Dan Bricklin is an old-timer in the computer industry – among other things, he developed VisiCalc, the granddaddy of the spreadsheets. He’s done a lengthy statistical analysis of CD sales to respond to the record industry’s assertion that piracy is responsible for last year’s modest downturn. Like most other analysts, his response is: nonsense. If anything, file-sharing boosts CD sales. He suggests three reasons for a decrease in CD buying:

(1) we’re in a recession;

(2) people are increasingly spending their free time on other forms of entertainment (e.g., video games and DVDs) and talking on cell phones, and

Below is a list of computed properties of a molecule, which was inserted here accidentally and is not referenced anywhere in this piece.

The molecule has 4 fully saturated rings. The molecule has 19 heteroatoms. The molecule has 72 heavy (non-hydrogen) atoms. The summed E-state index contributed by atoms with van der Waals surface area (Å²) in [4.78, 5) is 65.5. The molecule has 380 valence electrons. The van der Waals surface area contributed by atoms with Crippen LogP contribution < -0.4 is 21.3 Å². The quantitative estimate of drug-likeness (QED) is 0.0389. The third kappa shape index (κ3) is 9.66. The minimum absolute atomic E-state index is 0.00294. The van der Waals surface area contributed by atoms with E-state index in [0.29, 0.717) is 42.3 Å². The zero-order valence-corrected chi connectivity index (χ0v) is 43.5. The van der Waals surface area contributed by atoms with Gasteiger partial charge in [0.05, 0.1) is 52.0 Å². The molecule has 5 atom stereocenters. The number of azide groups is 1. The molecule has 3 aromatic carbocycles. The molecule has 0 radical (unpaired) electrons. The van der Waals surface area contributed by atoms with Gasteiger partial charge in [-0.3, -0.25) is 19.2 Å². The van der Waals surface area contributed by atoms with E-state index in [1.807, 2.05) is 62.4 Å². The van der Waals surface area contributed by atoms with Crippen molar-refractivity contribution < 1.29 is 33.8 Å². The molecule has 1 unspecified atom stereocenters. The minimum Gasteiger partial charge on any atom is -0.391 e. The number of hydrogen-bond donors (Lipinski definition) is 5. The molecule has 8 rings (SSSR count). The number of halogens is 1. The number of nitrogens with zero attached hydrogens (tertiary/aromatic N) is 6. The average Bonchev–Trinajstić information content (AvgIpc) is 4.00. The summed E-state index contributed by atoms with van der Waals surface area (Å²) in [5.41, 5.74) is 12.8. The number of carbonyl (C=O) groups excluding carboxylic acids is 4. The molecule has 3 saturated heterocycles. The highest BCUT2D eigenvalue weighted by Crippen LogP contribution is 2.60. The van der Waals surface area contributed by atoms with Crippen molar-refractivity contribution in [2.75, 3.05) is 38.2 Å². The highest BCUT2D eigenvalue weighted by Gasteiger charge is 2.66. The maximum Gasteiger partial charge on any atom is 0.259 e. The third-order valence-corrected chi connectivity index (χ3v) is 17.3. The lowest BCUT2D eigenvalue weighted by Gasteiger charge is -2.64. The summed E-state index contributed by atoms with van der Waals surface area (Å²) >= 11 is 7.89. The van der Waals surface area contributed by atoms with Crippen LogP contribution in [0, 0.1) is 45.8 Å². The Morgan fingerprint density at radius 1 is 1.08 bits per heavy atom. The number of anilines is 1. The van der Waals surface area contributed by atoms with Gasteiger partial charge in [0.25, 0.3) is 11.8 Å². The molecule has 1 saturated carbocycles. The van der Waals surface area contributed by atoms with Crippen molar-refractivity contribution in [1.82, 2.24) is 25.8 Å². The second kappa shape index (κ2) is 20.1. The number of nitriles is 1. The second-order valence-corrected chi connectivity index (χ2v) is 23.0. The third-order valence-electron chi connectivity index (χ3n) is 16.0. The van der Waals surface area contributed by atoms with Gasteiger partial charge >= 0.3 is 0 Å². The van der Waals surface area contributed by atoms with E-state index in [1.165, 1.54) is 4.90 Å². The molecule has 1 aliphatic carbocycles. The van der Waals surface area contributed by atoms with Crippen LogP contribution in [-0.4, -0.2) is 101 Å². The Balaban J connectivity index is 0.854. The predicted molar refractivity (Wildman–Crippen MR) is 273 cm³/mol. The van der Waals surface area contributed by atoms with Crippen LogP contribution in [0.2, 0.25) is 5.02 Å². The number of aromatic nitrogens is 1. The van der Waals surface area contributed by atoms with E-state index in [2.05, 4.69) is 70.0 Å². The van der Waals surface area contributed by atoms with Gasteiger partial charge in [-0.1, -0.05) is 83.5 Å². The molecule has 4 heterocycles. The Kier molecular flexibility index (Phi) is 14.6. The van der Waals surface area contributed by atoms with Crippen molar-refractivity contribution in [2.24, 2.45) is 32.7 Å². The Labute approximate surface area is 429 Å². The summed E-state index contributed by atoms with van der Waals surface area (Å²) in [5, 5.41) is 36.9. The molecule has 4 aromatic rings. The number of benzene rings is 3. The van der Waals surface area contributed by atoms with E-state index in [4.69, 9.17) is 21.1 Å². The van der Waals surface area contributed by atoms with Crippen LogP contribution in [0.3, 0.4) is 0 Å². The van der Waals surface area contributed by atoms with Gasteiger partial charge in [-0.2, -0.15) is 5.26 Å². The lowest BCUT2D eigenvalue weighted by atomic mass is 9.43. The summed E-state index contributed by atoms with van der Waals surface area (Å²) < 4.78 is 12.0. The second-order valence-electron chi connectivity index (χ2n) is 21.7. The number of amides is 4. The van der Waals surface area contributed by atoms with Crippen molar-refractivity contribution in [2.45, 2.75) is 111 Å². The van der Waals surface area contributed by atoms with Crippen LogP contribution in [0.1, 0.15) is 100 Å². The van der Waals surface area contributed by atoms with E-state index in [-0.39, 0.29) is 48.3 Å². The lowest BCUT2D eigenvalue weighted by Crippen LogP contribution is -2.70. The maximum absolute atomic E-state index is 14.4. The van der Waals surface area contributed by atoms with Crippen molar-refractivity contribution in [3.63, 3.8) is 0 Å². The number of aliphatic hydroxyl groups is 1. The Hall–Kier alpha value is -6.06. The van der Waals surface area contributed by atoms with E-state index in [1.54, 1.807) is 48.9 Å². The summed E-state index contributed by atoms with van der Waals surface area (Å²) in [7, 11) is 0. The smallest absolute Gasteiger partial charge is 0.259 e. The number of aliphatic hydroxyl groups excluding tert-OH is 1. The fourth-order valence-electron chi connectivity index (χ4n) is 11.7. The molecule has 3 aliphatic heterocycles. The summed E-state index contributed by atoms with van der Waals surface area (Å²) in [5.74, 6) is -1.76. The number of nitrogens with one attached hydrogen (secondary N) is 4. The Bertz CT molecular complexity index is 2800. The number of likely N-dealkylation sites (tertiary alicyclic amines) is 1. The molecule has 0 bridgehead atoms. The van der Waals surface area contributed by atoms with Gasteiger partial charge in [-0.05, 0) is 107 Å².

(3) fewer new musicians are becoming well known due to the shorter playlists on radio (partially a result of Clear Channel’s control of 60% of rock radio listening) and the declining number of places to hear new music as the industry clamps down on Internet radio and other alternatives.

Most music lovers would also add a fourth reason: the record industry is by and large promoting crappy music. That’s harder to capture in a statistical report, but it’s unmistakable out in the real world.

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